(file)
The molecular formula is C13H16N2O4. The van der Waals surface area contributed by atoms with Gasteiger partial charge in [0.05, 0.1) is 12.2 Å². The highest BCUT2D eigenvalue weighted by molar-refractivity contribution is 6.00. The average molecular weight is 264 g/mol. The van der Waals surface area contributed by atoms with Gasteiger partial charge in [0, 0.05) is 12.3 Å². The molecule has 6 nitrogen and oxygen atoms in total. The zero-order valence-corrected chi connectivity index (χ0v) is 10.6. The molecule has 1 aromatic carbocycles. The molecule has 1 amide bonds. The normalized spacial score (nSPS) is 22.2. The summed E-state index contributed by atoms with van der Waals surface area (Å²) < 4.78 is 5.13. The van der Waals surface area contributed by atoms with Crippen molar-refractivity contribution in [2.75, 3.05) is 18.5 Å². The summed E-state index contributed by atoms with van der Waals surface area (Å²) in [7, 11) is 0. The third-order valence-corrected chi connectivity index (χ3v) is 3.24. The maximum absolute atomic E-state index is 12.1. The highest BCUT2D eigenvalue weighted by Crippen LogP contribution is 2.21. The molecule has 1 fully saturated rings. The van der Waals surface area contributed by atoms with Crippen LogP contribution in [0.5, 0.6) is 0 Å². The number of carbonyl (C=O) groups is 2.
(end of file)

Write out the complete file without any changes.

The molecular formula is C13H16N2O4. The van der Waals surface area contributed by atoms with Gasteiger partial charge in [0.05, 0.1) is 12.2 Å². The highest BCUT2D eigenvalue weighted by molar-refractivity contribution is 6.00. The average molecular weight is 264 g/mol. The van der Waals surface area contributed by atoms with Gasteiger partial charge in [0, 0.05) is 12.3 Å². The molecule has 6 nitrogen and oxygen atoms in total. The zero-order valence-corrected chi connectivity index (χ0v) is 10.6. The molecule has 1 aromatic carbocycles. The molecule has 1 amide bonds. The normalized spacial score (nSPS) is 22.2. The summed E-state index contributed by atoms with van der Waals surface area (Å²) < 4.78 is 5.13. The van der Waals surface area contributed by atoms with Crippen molar-refractivity contribution in [2.75, 3.05) is 18.5 Å². The summed E-state index contributed by atoms with van der Waals surface area (Å²) in [7, 11) is 0. The third-order valence-corrected chi connectivity index (χ3v) is 3.24. The maximum absolute atomic E-state index is 12.1. The highest BCUT2D eigenvalue weighted by Crippen LogP contribution is 2.21. The molecule has 1 fully saturated rings. The van der Waals surface area contributed by atoms with Crippen LogP contribution in [0.5, 0.6) is 0 Å². The number of carbonyl (C=O) groups is 2.